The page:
When patients complain of pain, there is a 94 percent chance they will be prescribed a medication and a 50 percent chance the medication will be an opiate.
Champaign, IL (PRWEB) October 06, 2011
Actor Jeff Conaway’s recent death may have been ruled accidental, but according to his former doctor, his addiction to prescription painkillers ultimately led to his death. Dr. Vincent Fortanasce, renowned neurologist and author of End Back & Neck Pain (Human Kinetics, 2011), says cases of individuals becoming addicted to pain medications after getting a simple prescription are far too common, and patients need to be more scrupulous when seeking medical attention. “When patients complain of pain, there is a 94 percent chance they will be prescribed a medication and a 50 percent chance the medication will be an opiate,” Fortanasce says. “The difference between the opium dens of the early 20th century and some of the pain clinics today is that the den is now called a clinic, and the opium is prescription narcotics.”
According to Fortanasce, many spine problems don’t require narcotics and can be treated with simple exercises. “Narcotics merely hide the pain and make patients more sensitive to it when the medication wears off,” Fortanasce explains. “In time, not only are people addicted physiologically, but narcotics actually decrease patients’ own defenses and ability to tolerate any pain.”
Fortanasce advises patients to ask 20 simple questions before choosing a pain clinic or physician:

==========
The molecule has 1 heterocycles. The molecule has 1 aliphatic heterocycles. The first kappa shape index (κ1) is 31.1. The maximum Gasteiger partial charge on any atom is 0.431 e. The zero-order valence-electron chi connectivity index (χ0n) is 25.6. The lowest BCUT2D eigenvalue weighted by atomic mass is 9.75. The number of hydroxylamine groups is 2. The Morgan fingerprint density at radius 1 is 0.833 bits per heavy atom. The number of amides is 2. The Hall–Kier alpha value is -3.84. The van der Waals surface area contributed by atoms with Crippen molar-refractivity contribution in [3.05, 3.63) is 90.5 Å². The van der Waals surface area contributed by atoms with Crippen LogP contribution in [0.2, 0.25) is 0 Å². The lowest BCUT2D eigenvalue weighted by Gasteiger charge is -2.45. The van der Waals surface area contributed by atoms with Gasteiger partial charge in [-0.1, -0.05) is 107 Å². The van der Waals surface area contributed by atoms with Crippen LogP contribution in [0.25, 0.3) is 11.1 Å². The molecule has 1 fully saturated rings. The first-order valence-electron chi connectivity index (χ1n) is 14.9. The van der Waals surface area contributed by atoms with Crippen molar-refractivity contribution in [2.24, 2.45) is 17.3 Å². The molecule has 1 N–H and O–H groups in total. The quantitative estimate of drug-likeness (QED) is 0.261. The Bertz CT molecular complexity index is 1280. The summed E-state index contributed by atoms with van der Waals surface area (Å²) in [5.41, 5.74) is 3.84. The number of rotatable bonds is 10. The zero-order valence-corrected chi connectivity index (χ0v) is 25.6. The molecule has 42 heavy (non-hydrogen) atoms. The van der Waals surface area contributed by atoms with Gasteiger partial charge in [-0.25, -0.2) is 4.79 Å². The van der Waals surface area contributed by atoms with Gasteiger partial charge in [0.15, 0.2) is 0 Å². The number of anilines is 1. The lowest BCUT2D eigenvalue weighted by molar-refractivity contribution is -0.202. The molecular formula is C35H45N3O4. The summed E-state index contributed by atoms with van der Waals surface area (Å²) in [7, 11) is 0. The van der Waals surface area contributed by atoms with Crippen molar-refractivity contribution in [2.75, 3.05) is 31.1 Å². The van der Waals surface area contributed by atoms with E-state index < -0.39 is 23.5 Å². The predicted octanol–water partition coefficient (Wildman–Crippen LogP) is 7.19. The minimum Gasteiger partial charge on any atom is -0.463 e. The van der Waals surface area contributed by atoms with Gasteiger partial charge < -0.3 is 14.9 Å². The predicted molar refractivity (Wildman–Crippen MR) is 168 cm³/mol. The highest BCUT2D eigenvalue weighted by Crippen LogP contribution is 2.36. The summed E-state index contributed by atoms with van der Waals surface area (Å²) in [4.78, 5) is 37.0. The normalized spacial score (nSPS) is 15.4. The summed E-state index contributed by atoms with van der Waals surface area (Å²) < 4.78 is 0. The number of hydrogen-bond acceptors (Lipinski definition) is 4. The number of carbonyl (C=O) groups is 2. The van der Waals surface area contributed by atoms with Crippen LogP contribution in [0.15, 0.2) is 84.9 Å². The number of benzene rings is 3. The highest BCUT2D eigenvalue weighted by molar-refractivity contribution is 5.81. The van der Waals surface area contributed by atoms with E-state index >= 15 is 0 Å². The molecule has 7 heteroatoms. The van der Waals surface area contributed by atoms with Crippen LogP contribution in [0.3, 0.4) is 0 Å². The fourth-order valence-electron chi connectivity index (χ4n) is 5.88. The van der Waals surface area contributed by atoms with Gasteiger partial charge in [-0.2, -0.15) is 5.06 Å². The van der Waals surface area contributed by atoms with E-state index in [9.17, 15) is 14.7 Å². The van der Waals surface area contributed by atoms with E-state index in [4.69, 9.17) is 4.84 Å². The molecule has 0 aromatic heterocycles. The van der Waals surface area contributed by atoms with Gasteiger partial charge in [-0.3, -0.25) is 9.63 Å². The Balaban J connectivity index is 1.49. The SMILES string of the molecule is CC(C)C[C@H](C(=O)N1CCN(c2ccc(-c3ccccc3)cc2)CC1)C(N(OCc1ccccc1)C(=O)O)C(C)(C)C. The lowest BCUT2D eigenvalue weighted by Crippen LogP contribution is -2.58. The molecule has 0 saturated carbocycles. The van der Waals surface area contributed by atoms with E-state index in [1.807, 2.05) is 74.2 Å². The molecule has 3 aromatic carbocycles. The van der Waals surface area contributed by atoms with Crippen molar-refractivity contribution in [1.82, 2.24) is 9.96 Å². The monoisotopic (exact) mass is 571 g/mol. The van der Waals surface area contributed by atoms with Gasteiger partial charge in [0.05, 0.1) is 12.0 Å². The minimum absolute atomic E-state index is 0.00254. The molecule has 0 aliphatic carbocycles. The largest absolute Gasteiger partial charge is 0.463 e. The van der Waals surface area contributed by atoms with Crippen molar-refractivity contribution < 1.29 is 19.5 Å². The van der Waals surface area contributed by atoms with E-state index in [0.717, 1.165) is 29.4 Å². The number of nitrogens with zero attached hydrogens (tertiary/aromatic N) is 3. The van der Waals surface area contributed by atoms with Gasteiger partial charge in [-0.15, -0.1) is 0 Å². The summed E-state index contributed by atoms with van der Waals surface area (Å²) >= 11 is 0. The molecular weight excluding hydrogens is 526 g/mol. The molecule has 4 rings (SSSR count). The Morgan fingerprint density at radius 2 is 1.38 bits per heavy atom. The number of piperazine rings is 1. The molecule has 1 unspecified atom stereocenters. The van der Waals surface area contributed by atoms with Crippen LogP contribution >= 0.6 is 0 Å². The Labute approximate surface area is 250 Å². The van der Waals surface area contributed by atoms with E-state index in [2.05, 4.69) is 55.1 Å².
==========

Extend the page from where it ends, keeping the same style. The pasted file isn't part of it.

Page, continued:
1. Would you feel more comfortable with a man or a woman?
2. Should the physician be older than you, the same age, or younger?
3. Do you have a preference about educational background?
4. Is the doctor board certified? (That is, has the doctor passed a standard exam given by the governing board in his or her specialty?)
5. Where did the doctor go to medical school? (Your local medical society can provide this information, or you can look online at http://www.docboard.org/docfinder.html.)
6. Is the doctor involved in any academic pursuits, such as teaching, writing, or research? (A doctor who teaches, writes, or conducts research may be more up to date in the latest developments in the field.)
7. Where does the doctor have hospital privileges, and where are those hospitals located? (Some doctors may not admit patients to certain hospitals, and this can be an important consideration for older adults with health problems.)
8. Does the doctor accept your health insurance, or is the doctor a member of the medical panel associated with your HMO?
9. Are the doctor’s staff members friendly and reassuring? Do they smile and make you feel valued? (Chances are that the staff reflects the personality of the physician.)
10. What are the doctor’s office hours? Are these hours convenient for you or the person who is transporting you?
11. During the initial visit, does the doctor conduct a thorough review of your medical history, including medications, past surgery, lifestyle habits, and family history?
12. Does the doctor look at you when greeting you, as though you are a person of value?
13. How much time does the doctor spend on follow-up visits?
14. Does the doctor examine you thoroughly and perform a complete spine exam?
15. Does the doctor order tests readily, or does she or he tend to minimize your concerns?
16. Is the doctor ready to give you a prescription without explaining more about the side effects?
17. Does the doctor return your phone calls?
18. Does the doctor make you feel that your health comes above all else? Alternatively, do you fear that your health care plan dictates the quality of care that you receive?
19. If you need hospitalization, will this doctor still treat you, or will you be delegated to a specialist at the hospital who knows nothing about you as a person? (You must ask your doctor this question.)
20. Does the doctor use specialists to assist in your situation if you request one? (Sometimes health plans discourage physicians from referring patients to other specialists, or the physician may have a bad rapport with other specialists. Both are warning signs to find a new physician or get a new health plan.)